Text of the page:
Following the crisis and confusion in Anambra State PDP in 2011, the party held two primary elections. Igbeke contested both primaries and won decisively in all. In the case of the primary election conducted by the Benji Udeozo led Executive, Igbeke contested and won the PDP primaries defeating five other opponents, including one John Emeka considered within the state’s political circle as a favourite of the godfathers.
The PDP then duly forwarded the result of the primary elections to the Independent National Electoral Commission. However, when Senator Igbeke got the wind that his name was about to be substituted with that of John Emeka who only polled 56 votes in the contest, he exercised his constitutional right by filling a pre-election suit in the Federal High Court where he joined INEC and others, including INEC, PDP, John Emeka and Margery Okadigbo as defendants.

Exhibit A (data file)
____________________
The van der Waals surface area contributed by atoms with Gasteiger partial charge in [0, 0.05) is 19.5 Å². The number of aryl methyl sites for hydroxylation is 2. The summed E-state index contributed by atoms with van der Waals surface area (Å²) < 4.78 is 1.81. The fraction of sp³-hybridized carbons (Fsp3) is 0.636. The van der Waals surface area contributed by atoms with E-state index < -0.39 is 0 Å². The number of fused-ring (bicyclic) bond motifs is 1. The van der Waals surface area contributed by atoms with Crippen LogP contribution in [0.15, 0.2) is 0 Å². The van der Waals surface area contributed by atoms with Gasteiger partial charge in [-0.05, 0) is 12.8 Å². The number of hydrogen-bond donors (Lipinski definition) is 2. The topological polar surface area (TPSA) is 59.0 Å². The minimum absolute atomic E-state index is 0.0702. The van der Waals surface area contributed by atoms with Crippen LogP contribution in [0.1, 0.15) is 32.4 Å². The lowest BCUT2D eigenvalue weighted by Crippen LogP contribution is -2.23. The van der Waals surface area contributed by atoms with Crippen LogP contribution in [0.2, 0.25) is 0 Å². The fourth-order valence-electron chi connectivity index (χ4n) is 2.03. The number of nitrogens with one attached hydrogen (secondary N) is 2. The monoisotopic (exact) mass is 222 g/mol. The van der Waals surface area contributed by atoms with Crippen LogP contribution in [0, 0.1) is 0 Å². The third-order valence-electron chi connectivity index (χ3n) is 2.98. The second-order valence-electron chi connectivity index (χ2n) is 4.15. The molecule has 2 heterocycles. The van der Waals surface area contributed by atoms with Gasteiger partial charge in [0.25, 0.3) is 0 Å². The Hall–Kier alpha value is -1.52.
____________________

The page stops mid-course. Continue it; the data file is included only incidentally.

In the instant suit, he challenged the move to substitute him. He tendered in court through affidavit as evidence the result of the two primary elections.
The Federal High Court Abuja presided over by Justice Kafarati , in a judgment delivered on March 17, 2011 declared Igbeke as the authentic PDP candidate for Anambra North Senatorial District. Dissatisfied, John Emeka appealed against the judgment.
The appeal court, in a ruling which legal pundits say bespeaks a deep seated judicial activism that undermines the public confidence in the judiciary and its moral authority, declared Lady Margery Okadigbo as the PDP candidate instead. The logic of the Court of Appeal ruling was said to be confounding and is presently pending before the Supreme Court.
Facts have emerged that Mrs. Okadigbo who had accused Igbeke of having forged the PDP election result had actually forged court affidavits with which she obtained the appellate court judgment. In denouncing the 183 documents Lady Okadigbo presented to the appellate court, Mr. Obadiegwu whose name and signature had appeared on the falsified documents as the Commissioner for Oath vehemently denied the documents in strong words.